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Multi-Level Influences on Center-Pivot Irrigation Adoption in Alabama
Rates of poverty and economic inequality in rural Alabama are among the nation's highest and increasing agricultural productivity can provide a needed boost to these communities. The transition from rain-fed to irrigation-fed (RFtoIF) agriculture has significantly increased farm productivity and profitability elsewhere in the United States. Despite this potential to enhance stability and resilience in rural economies, irrigated cropland accounts for only 5% of Alabama's total cropland as numerous barriers remain to irrigation adoption. To encourage RFtoIF transition, it is imperative to identify the challenges faced by individual farmers at farm, community, and state levels. This study presents a multi-level mixed effects survival analysis to identify the physiographic, socioecological, and economic factors that influence the location and timing of irrigation adoption. We integrate spatiotemporal cropland and climatological data with field-verified locations of center-pivot irrigation systems, local physiographic characteristics, and parcel-level surface water access and average well depth. Access to surface water, costs to access groundwater, and soil characteristics were generally important influences in all regions, but regions were differentiated by the extent to which new irrigation was more responsive to social influences vs. precipitation and price trends. Our findings also highlighted the diversity of farming conditions across the state, which more »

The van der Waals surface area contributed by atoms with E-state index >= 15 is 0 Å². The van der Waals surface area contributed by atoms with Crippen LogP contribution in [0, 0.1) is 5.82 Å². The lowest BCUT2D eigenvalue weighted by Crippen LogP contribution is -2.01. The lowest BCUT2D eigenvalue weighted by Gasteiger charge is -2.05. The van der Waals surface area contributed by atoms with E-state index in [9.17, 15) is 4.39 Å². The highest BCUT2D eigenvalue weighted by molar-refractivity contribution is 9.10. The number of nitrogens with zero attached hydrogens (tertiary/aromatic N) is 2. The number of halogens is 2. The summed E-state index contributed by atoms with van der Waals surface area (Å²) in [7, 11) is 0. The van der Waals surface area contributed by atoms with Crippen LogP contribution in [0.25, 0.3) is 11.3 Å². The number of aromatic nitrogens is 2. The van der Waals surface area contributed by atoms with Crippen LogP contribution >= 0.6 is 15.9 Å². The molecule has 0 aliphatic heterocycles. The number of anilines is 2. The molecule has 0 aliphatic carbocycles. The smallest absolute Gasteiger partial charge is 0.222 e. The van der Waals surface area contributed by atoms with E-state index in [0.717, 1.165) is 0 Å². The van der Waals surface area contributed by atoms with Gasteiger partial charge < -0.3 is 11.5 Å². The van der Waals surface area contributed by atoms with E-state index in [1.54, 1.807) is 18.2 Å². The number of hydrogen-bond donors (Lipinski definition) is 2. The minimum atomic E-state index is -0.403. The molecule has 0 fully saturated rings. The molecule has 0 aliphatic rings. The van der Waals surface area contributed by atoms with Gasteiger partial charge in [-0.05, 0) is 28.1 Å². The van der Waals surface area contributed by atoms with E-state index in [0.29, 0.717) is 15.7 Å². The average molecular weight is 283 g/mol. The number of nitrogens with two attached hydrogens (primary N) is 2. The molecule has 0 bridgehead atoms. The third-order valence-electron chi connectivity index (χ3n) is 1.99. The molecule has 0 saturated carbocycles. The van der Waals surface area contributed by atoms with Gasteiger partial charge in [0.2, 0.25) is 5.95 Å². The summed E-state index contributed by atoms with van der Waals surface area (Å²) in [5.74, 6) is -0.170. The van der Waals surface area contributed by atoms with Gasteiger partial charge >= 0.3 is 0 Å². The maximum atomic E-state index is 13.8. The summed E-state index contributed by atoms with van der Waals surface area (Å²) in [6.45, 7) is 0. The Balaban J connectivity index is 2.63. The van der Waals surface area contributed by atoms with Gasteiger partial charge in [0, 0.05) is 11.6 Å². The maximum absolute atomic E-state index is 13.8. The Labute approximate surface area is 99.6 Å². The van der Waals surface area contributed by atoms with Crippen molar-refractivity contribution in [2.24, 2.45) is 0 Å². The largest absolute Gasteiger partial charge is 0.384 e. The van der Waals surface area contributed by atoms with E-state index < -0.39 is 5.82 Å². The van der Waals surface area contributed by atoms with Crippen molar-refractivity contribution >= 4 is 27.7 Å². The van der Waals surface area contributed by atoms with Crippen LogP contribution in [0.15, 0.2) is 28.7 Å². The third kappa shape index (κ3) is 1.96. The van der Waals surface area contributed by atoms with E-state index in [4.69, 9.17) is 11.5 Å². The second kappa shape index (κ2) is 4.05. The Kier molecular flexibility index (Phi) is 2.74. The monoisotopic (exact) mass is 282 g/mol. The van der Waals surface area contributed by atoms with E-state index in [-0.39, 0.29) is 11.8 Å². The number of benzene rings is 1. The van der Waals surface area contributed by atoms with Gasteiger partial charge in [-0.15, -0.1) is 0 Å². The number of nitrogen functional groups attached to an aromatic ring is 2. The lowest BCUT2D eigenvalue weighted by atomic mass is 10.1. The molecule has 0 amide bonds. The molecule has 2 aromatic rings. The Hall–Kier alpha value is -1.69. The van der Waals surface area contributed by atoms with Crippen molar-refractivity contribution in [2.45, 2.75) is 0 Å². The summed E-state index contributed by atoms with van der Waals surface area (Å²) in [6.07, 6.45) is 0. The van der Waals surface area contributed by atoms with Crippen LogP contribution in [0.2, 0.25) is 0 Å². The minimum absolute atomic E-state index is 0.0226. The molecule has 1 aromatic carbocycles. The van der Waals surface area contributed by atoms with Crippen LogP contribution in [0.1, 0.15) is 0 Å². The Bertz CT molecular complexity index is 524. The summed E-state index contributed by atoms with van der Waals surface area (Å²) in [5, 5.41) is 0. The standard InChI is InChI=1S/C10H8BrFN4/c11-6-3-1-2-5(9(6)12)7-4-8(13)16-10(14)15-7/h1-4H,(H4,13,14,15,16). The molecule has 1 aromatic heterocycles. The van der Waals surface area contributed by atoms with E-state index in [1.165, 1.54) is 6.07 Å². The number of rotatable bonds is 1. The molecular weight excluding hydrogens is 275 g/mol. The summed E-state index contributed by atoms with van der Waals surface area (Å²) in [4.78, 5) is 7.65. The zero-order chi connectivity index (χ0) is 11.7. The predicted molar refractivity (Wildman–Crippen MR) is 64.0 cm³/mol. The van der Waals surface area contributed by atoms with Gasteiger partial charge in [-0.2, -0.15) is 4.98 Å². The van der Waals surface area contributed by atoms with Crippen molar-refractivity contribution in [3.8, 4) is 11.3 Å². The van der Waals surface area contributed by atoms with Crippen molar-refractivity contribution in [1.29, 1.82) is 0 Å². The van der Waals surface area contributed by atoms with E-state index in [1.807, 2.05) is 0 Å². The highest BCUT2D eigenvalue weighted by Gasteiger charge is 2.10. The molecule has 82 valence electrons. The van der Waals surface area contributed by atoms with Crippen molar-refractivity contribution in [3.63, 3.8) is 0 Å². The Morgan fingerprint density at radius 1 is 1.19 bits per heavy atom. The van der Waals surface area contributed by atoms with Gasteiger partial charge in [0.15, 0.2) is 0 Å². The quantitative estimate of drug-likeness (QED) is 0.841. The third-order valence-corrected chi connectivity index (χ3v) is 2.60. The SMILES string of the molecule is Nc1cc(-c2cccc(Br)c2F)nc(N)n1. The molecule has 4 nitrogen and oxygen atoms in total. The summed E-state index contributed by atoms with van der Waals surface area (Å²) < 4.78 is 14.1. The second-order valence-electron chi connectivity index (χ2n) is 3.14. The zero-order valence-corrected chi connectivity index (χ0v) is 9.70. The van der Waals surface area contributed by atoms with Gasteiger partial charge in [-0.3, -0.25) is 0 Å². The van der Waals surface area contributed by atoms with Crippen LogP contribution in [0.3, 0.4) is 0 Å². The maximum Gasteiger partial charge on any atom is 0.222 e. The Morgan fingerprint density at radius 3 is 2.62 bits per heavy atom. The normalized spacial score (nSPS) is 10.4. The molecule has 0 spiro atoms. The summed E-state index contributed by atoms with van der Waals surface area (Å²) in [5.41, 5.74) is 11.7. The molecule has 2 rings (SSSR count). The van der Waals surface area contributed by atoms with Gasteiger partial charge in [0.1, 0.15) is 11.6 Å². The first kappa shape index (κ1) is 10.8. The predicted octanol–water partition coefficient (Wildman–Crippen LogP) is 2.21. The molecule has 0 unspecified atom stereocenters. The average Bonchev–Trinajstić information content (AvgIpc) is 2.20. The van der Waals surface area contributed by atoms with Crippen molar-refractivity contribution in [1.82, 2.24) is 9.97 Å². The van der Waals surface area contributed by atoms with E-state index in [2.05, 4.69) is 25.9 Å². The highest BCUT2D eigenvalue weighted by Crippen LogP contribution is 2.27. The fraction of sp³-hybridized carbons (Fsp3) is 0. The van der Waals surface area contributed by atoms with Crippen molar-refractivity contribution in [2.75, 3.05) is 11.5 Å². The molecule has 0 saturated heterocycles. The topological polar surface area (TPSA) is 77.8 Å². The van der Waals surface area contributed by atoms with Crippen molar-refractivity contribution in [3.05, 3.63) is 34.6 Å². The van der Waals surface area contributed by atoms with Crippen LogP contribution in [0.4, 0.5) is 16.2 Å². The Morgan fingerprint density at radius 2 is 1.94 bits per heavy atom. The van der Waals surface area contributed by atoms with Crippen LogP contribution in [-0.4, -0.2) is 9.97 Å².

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NSF-PAR ID:
10341087
Journal Name:
Frontiers in Sustainable Food Systems
Volume:
6
ISSN:
2571-581X
National Science Foundation
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1. Abstract

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